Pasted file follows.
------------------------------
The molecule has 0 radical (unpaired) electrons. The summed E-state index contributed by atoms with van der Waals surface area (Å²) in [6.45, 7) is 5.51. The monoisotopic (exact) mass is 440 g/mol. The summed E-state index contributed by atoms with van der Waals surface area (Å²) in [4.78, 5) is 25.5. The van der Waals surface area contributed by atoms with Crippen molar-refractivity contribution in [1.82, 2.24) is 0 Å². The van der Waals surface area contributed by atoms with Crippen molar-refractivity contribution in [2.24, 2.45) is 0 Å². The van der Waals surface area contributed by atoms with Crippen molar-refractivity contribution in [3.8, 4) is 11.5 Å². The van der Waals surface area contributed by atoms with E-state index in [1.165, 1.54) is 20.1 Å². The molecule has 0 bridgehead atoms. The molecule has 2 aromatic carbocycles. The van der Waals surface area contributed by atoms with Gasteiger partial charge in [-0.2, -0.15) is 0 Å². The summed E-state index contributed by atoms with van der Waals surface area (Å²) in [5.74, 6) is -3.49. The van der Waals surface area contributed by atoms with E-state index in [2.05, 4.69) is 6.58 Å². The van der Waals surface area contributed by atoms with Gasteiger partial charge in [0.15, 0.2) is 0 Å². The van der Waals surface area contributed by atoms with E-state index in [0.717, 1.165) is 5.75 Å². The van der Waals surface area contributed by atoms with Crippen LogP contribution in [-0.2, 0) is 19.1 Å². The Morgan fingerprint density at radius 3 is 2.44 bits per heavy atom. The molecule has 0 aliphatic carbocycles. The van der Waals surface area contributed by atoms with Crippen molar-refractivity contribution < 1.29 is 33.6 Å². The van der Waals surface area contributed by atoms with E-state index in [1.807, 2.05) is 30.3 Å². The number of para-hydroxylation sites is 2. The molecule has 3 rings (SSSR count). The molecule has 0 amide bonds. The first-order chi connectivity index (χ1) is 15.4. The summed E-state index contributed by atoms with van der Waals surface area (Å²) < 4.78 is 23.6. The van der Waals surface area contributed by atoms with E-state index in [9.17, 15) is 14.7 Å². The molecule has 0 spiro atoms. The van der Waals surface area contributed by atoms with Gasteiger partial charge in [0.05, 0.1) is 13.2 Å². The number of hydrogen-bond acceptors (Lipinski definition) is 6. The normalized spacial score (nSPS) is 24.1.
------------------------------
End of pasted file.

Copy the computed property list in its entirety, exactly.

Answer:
The molecule has 0 radical (unpaired) electrons. The summed E-state index contributed by atoms with van der Waals surface area (Å²) in [6.45, 7) is 5.51. The monoisotopic (exact) mass is 440 g/mol. The summed E-state index contributed by atoms with van der Waals surface area (Å²) in [4.78, 5) is 25.5. The van der Waals surface area contributed by atoms with Crippen molar-refractivity contribution in [1.82, 2.24) is 0 Å². The van der Waals surface area contributed by atoms with Crippen molar-refractivity contribution in [2.24, 2.45) is 0 Å². The van der Waals surface area contributed by atoms with Crippen molar-refractivity contribution in [3.8, 4) is 11.5 Å². The van der Waals surface area contributed by atoms with E-state index in [1.165, 1.54) is 20.1 Å². The molecule has 0 bridgehead atoms. The molecule has 2 aromatic carbocycles. The van der Waals surface area contributed by atoms with Gasteiger partial charge in [-0.2, -0.15) is 0 Å². The summed E-state index contributed by atoms with van der Waals surface area (Å²) in [5.74, 6) is -3.49. The van der Waals surface area contributed by atoms with E-state index in [2.05, 4.69) is 6.58 Å². The van der Waals surface area contributed by atoms with Gasteiger partial charge in [0.15, 0.2) is 0 Å². The van der Waals surface area contributed by atoms with E-state index in [0.717, 1.165) is 5.75 Å². The van der Waals surface area contributed by atoms with Crippen LogP contribution in [-0.2, 0) is 19.1 Å². The Morgan fingerprint density at radius 3 is 2.44 bits per heavy atom. The molecule has 0 aliphatic carbocycles. The van der Waals surface area contributed by atoms with Crippen molar-refractivity contribution < 1.29 is 33.6 Å². The van der Waals surface area contributed by atoms with E-state index in [1.807, 2.05) is 30.3 Å². The number of para-hydroxylation sites is 2. The molecule has 3 rings (SSSR count). The molecule has 0 amide bonds. The first-order chi connectivity index (χ1) is 15.4. The summed E-state index contributed by atoms with van der Waals surface area (Å²) < 4.78 is 23.6. The van der Waals surface area contributed by atoms with E-state index in [9.17, 15) is 14.7 Å². The molecule has 0 spiro atoms. The van der Waals surface area contributed by atoms with Gasteiger partial charge in [0.05, 0.1) is 13.2 Å². The number of hydrogen-bond acceptors (Lipinski definition) is 6. The normalized spacial score (nSPS) is 24.1.